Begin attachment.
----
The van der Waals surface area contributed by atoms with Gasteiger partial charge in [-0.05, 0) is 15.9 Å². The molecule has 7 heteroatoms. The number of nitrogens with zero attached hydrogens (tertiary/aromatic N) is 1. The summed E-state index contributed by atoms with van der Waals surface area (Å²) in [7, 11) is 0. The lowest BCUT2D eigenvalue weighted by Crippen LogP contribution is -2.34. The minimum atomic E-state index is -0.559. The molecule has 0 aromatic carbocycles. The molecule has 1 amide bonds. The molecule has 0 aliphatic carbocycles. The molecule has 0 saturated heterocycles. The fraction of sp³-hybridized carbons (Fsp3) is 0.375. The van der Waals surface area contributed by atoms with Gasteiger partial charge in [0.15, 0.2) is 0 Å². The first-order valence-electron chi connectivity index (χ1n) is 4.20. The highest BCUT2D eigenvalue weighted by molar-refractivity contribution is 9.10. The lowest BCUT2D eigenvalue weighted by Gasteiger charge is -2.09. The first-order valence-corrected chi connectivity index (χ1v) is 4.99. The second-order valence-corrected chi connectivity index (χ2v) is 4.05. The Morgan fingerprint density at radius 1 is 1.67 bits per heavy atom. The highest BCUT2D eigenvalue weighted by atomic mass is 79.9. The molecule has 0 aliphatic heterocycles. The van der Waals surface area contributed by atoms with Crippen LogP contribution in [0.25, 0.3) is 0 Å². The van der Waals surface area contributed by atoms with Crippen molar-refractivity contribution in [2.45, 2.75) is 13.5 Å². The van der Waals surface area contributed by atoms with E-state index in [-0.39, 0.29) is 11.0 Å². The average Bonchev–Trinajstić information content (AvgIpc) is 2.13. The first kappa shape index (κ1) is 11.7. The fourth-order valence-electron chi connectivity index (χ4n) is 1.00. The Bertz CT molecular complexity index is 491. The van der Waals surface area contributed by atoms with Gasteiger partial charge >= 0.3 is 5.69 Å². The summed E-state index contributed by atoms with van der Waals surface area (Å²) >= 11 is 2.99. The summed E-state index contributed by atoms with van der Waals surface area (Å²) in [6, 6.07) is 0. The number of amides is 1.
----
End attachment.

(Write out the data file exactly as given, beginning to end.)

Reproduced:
The van der Waals surface area contributed by atoms with Gasteiger partial charge in [-0.05, 0) is 15.9 Å². The molecule has 7 heteroatoms. The number of nitrogens with zero attached hydrogens (tertiary/aromatic N) is 1. The summed E-state index contributed by atoms with van der Waals surface area (Å²) in [7, 11) is 0. The lowest BCUT2D eigenvalue weighted by Crippen LogP contribution is -2.34. The minimum atomic E-state index is -0.559. The molecule has 0 aromatic carbocycles. The molecule has 1 amide bonds. The molecule has 0 aliphatic carbocycles. The molecule has 0 saturated heterocycles. The fraction of sp³-hybridized carbons (Fsp3) is 0.375. The van der Waals surface area contributed by atoms with Gasteiger partial charge in [0.15, 0.2) is 0 Å². The first-order valence-electron chi connectivity index (χ1n) is 4.20. The highest BCUT2D eigenvalue weighted by molar-refractivity contribution is 9.10. The lowest BCUT2D eigenvalue weighted by Gasteiger charge is -2.09. The first-order valence-corrected chi connectivity index (χ1v) is 4.99. The second-order valence-corrected chi connectivity index (χ2v) is 4.05. The Morgan fingerprint density at radius 1 is 1.67 bits per heavy atom. The highest BCUT2D eigenvalue weighted by atomic mass is 79.9. The molecule has 0 aliphatic heterocycles. The van der Waals surface area contributed by atoms with Crippen LogP contribution in [0.25, 0.3) is 0 Å². The van der Waals surface area contributed by atoms with Crippen molar-refractivity contribution in [2.45, 2.75) is 13.5 Å². The van der Waals surface area contributed by atoms with E-state index in [-0.39, 0.29) is 11.0 Å². The average Bonchev–Trinajstić information content (AvgIpc) is 2.13. The first kappa shape index (κ1) is 11.7. The fourth-order valence-electron chi connectivity index (χ4n) is 1.00. The Bertz CT molecular complexity index is 491. The van der Waals surface area contributed by atoms with Gasteiger partial charge >= 0.3 is 5.69 Å². The summed E-state index contributed by atoms with van der Waals surface area (Å²) >= 11 is 2.99. The summed E-state index contributed by atoms with van der Waals surface area (Å²) in [6, 6.07) is 0. The number of amides is 1.